Moriarty, you should try to find KITCHEN SINK, a very cool short film by Alison McLean. My favorite scene in Jesus' Son was when FH and Jack Black's character were all wired at the hospital and Neil Young's "Cowgirl in the Sand" was on the soundtrack.
March 14, 2001, 2:06 p.m. CST
...whats more upsetting to me, Stacey Sniders inane comments about Hannibal being okay because stars=fantasy in movies, or the fact that Moriarty leaps praise on Jesus Son- the trite, Forrest Gump of drug movies, as well as David Cross' weak stand up special?...Oh well, all is good with the world when Cronenberg drops crud like Basic Instinct 2 for better suited, "Cronenbergesque", subjects like Spider.
March 14, 2001, 2:15 p.m. CST
March 14, 2001, 2:35 p.m. CST
That TEXAS CHAINSAW MASSACRE bit gets me everytime. I mean, I can see her being hoodwinked into seeing, say, LAST HOUSE ON THE LEFT, since the title is fairly innocuous, but the fact that Tobe Hooper's film is considerably *less* brutal than its title suggests, makes me question not only her intellect, but her tolerance for violence, as well. I would have loved to have been the rebound date: "Don't worry, Stacy, I've got a nice, arty Italian film picked out about some wacky government officials. It's called SALO." Good rumblings, Mori!
March 14, 2001, 2:36 p.m. CST
please please PLEASE make this a regular feature, moriarty.
March 14, 2001, 3:05 p.m. CST
I heard that the character of "Warren" from SOMETHING ABOUT MARY was a lead character in THE RINGER. The shooting script that I read did not include Warren. Why? He was my favorite part of MARY. He is one of film's all time great retards! I want more Warren! Beans and Franks!
March 14, 2001, 4:21 p.m. CST
It fits in with the Universal employee movie family incest motif. What?! What?! What?! A chocolate mess?! Indeed!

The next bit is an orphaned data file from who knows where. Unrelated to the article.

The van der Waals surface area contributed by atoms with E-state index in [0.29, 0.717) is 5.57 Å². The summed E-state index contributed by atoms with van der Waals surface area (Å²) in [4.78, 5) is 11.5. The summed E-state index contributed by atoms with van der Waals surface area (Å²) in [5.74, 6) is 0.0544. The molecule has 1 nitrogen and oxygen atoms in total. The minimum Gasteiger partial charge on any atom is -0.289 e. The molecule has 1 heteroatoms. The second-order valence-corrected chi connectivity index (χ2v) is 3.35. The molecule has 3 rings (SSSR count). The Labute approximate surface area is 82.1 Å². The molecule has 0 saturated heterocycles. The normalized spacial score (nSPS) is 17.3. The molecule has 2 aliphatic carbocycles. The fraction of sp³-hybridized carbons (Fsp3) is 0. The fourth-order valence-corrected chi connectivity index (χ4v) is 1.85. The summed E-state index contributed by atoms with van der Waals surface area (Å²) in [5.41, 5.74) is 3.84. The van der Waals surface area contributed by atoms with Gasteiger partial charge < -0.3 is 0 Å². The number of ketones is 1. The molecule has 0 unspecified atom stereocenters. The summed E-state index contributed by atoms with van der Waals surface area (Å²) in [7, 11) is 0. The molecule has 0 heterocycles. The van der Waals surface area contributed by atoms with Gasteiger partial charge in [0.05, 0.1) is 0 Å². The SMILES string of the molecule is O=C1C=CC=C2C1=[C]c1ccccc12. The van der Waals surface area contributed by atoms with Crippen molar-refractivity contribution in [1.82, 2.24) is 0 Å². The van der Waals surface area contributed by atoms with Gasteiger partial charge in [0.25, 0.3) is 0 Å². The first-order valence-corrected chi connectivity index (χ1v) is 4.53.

March 14, 2001, 5:19 p.m. CST
I hear that Lew Wasserman's diapers will figure prominently in the "Circle of Shit" section. First Class ticket to hell, please!
March 14, 2001, 7:01 p.m. CST
American Psycho was one of the great movies of last year, a misunderstood classic and one of the finest, most subversive horror films ever made. Almost everyone - justifiably - praises Bale's performance but I think it downplays the smart work of director Mary Harron in bringing a difficult book to the screen. I just think the majority of people didn't know what to make of it. The general audience that wanted a typical slasher film based on the fact that the film was called American Psycho were let-down that this wasn't Scream 3. And then there's the audience that saw the surface satire of the Wall Street mentality and assumed that the movie was ONLY that - an overdone satire on greedy, callous Yuppies, period. But I think the movie was a much more trenchant work than that. As for Spider - as much as I would've loved to have seen what he had in mind for Basic Instinct 2, I'm glad that Cronenberg will be doing something much more "Cronenberg-esque". Although I thought that his last film, eXistenZ, was one of his most underrated efforts and seemed to complete a kind of thematic trilogy with Videodrome and Naked Lunch. www.undertakerslounge.com